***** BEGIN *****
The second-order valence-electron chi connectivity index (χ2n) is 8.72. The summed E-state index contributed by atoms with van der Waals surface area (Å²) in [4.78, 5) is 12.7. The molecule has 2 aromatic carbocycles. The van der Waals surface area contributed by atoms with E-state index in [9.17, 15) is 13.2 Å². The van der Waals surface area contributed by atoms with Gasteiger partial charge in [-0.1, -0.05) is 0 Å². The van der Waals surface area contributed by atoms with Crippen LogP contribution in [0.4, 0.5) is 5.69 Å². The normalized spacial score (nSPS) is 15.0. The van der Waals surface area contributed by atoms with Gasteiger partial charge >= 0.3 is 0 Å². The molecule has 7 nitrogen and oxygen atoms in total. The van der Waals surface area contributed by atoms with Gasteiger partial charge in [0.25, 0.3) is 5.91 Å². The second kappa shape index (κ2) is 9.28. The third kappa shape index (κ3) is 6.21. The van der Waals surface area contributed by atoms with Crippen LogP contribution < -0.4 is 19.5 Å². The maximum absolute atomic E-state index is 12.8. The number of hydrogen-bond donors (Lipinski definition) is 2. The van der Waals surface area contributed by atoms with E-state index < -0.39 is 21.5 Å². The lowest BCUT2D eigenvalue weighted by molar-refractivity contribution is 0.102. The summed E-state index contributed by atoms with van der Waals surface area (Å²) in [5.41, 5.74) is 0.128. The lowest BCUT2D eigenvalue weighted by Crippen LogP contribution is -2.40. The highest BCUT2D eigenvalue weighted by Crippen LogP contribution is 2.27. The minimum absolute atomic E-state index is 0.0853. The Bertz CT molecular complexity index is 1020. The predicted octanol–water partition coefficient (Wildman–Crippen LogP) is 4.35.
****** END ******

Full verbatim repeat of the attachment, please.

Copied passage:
The second-order valence-electron chi connectivity index (χ2n) is 8.72. The summed E-state index contributed by atoms with van der Waals surface area (Å²) in [4.78, 5) is 12.7. The molecule has 2 aromatic carbocycles. The van der Waals surface area contributed by atoms with E-state index in [9.17, 15) is 13.2 Å². The van der Waals surface area contributed by atoms with Gasteiger partial charge in [-0.1, -0.05) is 0 Å². The van der Waals surface area contributed by atoms with Crippen LogP contribution in [0.4, 0.5) is 5.69 Å². The normalized spacial score (nSPS) is 15.0. The van der Waals surface area contributed by atoms with Gasteiger partial charge >= 0.3 is 0 Å². The molecule has 7 nitrogen and oxygen atoms in total. The van der Waals surface area contributed by atoms with Gasteiger partial charge in [0.25, 0.3) is 5.91 Å². The second kappa shape index (κ2) is 9.28. The third kappa shape index (κ3) is 6.21. The van der Waals surface area contributed by atoms with Crippen LogP contribution < -0.4 is 19.5 Å². The maximum absolute atomic E-state index is 12.8. The number of hydrogen-bond donors (Lipinski definition) is 2. The van der Waals surface area contributed by atoms with E-state index < -0.39 is 21.5 Å². The lowest BCUT2D eigenvalue weighted by molar-refractivity contribution is 0.102. The summed E-state index contributed by atoms with van der Waals surface area (Å²) in [5.41, 5.74) is 0.128. The lowest BCUT2D eigenvalue weighted by Crippen LogP contribution is -2.40. The highest BCUT2D eigenvalue weighted by Crippen LogP contribution is 2.27. The minimum absolute atomic E-state index is 0.0853. The Bertz CT molecular complexity index is 1020. The predicted octanol–water partition coefficient (Wildman–Crippen LogP) is 4.35.